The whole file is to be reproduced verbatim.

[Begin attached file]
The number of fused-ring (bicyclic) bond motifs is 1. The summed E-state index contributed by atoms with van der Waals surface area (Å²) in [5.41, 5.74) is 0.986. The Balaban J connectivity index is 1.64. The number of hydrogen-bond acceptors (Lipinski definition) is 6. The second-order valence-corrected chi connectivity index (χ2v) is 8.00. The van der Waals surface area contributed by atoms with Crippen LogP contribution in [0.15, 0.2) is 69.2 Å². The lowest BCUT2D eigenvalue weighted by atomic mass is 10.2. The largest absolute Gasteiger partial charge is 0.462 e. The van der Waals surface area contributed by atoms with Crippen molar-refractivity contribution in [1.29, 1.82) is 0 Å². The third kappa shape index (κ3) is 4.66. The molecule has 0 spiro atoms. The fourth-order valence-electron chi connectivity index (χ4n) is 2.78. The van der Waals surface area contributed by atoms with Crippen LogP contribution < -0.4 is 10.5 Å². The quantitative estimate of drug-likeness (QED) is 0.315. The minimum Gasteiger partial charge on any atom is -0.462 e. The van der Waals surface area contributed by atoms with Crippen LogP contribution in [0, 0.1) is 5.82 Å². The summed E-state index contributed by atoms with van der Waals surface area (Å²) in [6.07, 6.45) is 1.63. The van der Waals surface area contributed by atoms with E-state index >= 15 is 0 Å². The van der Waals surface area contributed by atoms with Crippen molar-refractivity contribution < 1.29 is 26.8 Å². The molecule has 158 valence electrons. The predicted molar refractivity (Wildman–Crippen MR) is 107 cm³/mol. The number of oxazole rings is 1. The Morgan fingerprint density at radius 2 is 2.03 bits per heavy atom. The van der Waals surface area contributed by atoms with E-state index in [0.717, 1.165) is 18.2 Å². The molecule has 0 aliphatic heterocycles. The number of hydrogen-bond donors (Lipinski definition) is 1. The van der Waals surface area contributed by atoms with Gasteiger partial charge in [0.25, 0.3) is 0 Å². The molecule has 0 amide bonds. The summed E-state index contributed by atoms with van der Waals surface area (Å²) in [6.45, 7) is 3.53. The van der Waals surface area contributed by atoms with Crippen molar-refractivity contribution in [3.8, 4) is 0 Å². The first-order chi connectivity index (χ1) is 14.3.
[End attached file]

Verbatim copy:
The number of fused-ring (bicyclic) bond motifs is 1. The summed E-state index contributed by atoms with van der Waals surface area (Å²) in [5.41, 5.74) is 0.986. The Balaban J connectivity index is 1.64. The number of hydrogen-bond acceptors (Lipinski definition) is 6. The second-order valence-corrected chi connectivity index (χ2v) is 8.00. The van der Waals surface area contributed by atoms with Crippen LogP contribution in [0.15, 0.2) is 69.2 Å². The lowest BCUT2D eigenvalue weighted by atomic mass is 10.2. The largest absolute Gasteiger partial charge is 0.462 e. The van der Waals surface area contributed by atoms with Crippen molar-refractivity contribution in [1.29, 1.82) is 0 Å². The third kappa shape index (κ3) is 4.66. The molecule has 0 spiro atoms. The fourth-order valence-electron chi connectivity index (χ4n) is 2.78. The van der Waals surface area contributed by atoms with Crippen LogP contribution < -0.4 is 10.5 Å². The quantitative estimate of drug-likeness (QED) is 0.315. The minimum Gasteiger partial charge on any atom is -0.462 e. The van der Waals surface area contributed by atoms with Crippen LogP contribution in [0, 0.1) is 5.82 Å². The summed E-state index contributed by atoms with van der Waals surface area (Å²) in [6.07, 6.45) is 1.63. The van der Waals surface area contributed by atoms with E-state index >= 15 is 0 Å². The van der Waals surface area contributed by atoms with Crippen molar-refractivity contribution < 1.29 is 26.8 Å². The molecule has 158 valence electrons. The predicted molar refractivity (Wildman–Crippen MR) is 107 cm³/mol. The number of oxazole rings is 1. The Morgan fingerprint density at radius 2 is 2.03 bits per heavy atom. The van der Waals surface area contributed by atoms with E-state index in [0.717, 1.165) is 18.2 Å². The molecule has 0 aliphatic heterocycles. The number of hydrogen-bond donors (Lipinski definition) is 1. The van der Waals surface area contributed by atoms with Gasteiger partial charge in [0.25, 0.3) is 0 Å². The molecule has 0 amide bonds. The summed E-state index contributed by atoms with van der Waals surface area (Å²) in [6.45, 7) is 3.53. The van der Waals surface area contributed by atoms with Crippen molar-refractivity contribution in [3.8, 4) is 0 Å². The first-order chi connectivity index (χ1) is 14.3.